The battle lasted 4:55. Green faced current UFC fighter Dan Lauzon and was deducted two points for kicks to his opponent's groin.
Lauzon, brother to top UFC lightweight Joe Lauzon, pulled guard during the fight and quickly worked himself to Green's back at the end of the first round. With five seconds left, he tapped Green out with a rear-naked choke.
Lauzon returned to the UFC in the wake of Afflliction's collapse, while Green continues to make his way on the smaller circuit.
Green claims only one of his kicks went south and that Lauzon faked the rest for show.
"He was trying to get a breather because he couldn't handle the pressure," Green said. "He got his butt whooped the whole fight, and then he ends up catching a lucky choke, and then, all of a sudden, his balls don't hurt any more and he can do backflips.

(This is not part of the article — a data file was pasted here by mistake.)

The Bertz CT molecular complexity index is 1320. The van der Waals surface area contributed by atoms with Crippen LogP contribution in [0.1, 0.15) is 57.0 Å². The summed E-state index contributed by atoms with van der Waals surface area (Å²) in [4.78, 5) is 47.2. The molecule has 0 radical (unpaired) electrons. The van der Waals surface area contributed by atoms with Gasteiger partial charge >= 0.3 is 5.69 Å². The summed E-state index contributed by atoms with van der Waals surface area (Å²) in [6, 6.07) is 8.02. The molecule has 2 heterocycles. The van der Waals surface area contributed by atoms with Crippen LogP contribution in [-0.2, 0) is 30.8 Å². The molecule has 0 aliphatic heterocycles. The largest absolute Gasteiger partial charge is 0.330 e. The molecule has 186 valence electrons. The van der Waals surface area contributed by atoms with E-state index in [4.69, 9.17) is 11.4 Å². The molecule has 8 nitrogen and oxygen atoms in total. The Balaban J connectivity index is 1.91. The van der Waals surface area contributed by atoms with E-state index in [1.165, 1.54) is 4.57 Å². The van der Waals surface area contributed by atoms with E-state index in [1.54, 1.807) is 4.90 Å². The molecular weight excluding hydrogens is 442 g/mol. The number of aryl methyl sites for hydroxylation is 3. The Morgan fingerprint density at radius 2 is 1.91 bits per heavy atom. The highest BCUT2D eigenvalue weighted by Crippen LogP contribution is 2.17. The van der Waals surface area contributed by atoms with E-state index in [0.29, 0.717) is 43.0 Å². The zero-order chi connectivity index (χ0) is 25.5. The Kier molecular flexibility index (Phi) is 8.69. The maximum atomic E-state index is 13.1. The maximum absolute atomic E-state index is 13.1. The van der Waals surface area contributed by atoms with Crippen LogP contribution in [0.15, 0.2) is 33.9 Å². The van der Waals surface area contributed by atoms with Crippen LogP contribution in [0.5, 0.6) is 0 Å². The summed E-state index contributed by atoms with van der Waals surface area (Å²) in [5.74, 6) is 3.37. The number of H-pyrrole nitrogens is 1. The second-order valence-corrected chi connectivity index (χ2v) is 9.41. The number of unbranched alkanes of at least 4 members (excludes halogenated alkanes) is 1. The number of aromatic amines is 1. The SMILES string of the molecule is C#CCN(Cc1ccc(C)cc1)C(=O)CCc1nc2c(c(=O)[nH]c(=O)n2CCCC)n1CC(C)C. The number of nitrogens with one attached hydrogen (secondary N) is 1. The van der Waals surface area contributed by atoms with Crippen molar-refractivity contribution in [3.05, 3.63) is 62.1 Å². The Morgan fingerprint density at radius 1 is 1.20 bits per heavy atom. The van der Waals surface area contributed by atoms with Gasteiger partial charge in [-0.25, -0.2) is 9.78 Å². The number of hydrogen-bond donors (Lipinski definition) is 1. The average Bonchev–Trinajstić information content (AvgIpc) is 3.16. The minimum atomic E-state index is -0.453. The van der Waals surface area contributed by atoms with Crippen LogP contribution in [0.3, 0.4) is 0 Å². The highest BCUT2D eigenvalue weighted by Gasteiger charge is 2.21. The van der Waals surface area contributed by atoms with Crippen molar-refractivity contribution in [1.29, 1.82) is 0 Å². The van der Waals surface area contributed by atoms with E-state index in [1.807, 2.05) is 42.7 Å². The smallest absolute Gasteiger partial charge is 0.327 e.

"He was crying all day that I was kicking him in the balls, and as soon as it's over, he's doing a back flips. If my balls hurt, I would not be doing back flips off the rope."
Green took a little over a month to lick his wounds and got back to work. He amassed a 4-1 record in 2009, including a victory over Charles "Krazy Horse" Bennett, before his King of the Cage victory this past week.
It's Green's dream to compete on "The Ultimate Fighter" as a lightweight. He wants another chance to prove he belongs in the big leagues. No more fighting month-to-month.
That's why when he fights, he tries to bring the backyard to the big stage.
"The most important thing is that the fight is exciting and people remember it."
Claude Patrick signs four-fight UFC deal, expected to make debut in Vancouver
It didn't take long for Claude Patrick (11-1) to take that next step in his career.
The Toronto, Ontario, Canada-based welterweight recently signed a four-fight deal with the UFC and is expected to make his octagon debut four provinces west in Vancouver, British Columbia.